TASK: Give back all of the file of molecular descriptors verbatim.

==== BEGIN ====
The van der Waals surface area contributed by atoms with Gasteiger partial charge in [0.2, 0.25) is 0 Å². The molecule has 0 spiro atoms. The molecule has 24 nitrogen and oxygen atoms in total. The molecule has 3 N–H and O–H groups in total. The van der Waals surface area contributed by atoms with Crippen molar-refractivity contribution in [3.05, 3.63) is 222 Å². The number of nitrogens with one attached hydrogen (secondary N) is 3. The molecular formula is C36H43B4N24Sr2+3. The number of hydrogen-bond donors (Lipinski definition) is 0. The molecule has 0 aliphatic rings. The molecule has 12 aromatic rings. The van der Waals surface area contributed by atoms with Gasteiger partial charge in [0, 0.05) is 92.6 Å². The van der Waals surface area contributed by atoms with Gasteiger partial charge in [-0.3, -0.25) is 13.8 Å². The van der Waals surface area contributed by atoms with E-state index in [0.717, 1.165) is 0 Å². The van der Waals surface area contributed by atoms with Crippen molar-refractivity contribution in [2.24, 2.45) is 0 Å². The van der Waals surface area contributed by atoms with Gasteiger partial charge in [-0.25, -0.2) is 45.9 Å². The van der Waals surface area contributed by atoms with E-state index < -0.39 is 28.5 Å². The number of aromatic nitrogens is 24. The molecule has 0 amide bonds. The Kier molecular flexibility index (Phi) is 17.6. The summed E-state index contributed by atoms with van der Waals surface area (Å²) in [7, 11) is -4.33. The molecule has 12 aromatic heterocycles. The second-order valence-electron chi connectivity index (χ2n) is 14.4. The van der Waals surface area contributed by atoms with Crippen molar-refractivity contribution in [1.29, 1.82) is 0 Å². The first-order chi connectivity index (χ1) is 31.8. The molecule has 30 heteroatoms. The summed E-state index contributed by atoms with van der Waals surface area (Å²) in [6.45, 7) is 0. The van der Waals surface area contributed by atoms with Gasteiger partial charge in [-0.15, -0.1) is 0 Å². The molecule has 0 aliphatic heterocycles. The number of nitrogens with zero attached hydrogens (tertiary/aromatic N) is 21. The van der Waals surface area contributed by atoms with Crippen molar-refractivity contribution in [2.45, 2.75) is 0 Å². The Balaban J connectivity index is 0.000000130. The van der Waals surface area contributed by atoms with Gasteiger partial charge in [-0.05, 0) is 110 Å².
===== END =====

The van der Waals surface area contributed by atoms with Gasteiger partial charge in [0.2, 0.25) is 0 Å². The molecule has 0 spiro atoms. The molecule has 24 nitrogen and oxygen atoms in total. The molecule has 3 N–H and O–H groups in total. The van der Waals surface area contributed by atoms with Crippen molar-refractivity contribution in [3.05, 3.63) is 222 Å². The number of nitrogens with one attached hydrogen (secondary N) is 3. The molecular formula is C36H43B4N24Sr2+3. The number of hydrogen-bond donors (Lipinski definition) is 0. The molecule has 0 aliphatic rings. The molecule has 12 aromatic rings. The van der Waals surface area contributed by atoms with Gasteiger partial charge in [0, 0.05) is 92.6 Å². The van der Waals surface area contributed by atoms with Gasteiger partial charge in [-0.3, -0.25) is 13.8 Å². The van der Waals surface area contributed by atoms with E-state index in [0.717, 1.165) is 0 Å². The van der Waals surface area contributed by atoms with Crippen molar-refractivity contribution in [2.24, 2.45) is 0 Å². The van der Waals surface area contributed by atoms with Gasteiger partial charge in [-0.25, -0.2) is 45.9 Å². The van der Waals surface area contributed by atoms with E-state index < -0.39 is 28.5 Å². The number of aromatic nitrogens is 24. The molecule has 0 amide bonds. The Kier molecular flexibility index (Phi) is 17.6. The summed E-state index contributed by atoms with van der Waals surface area (Å²) in [7, 11) is -4.33. The molecule has 12 aromatic heterocycles. The second-order valence-electron chi connectivity index (χ2n) is 14.4. The van der Waals surface area contributed by atoms with Crippen molar-refractivity contribution in [1.29, 1.82) is 0 Å². The first-order chi connectivity index (χ1) is 31.8. The molecule has 30 heteroatoms. The summed E-state index contributed by atoms with van der Waals surface area (Å²) in [6.45, 7) is 0. The van der Waals surface area contributed by atoms with Gasteiger partial charge in [-0.15, -0.1) is 0 Å². The molecule has 0 aliphatic heterocycles. The number of nitrogens with zero attached hydrogens (tertiary/aromatic N) is 21. The van der Waals surface area contributed by atoms with Crippen molar-refractivity contribution in [2.45, 2.75) is 0 Å². The Balaban J connectivity index is 0.000000130. The van der Waals surface area contributed by atoms with Gasteiger partial charge in [-0.05, 0) is 110 Å².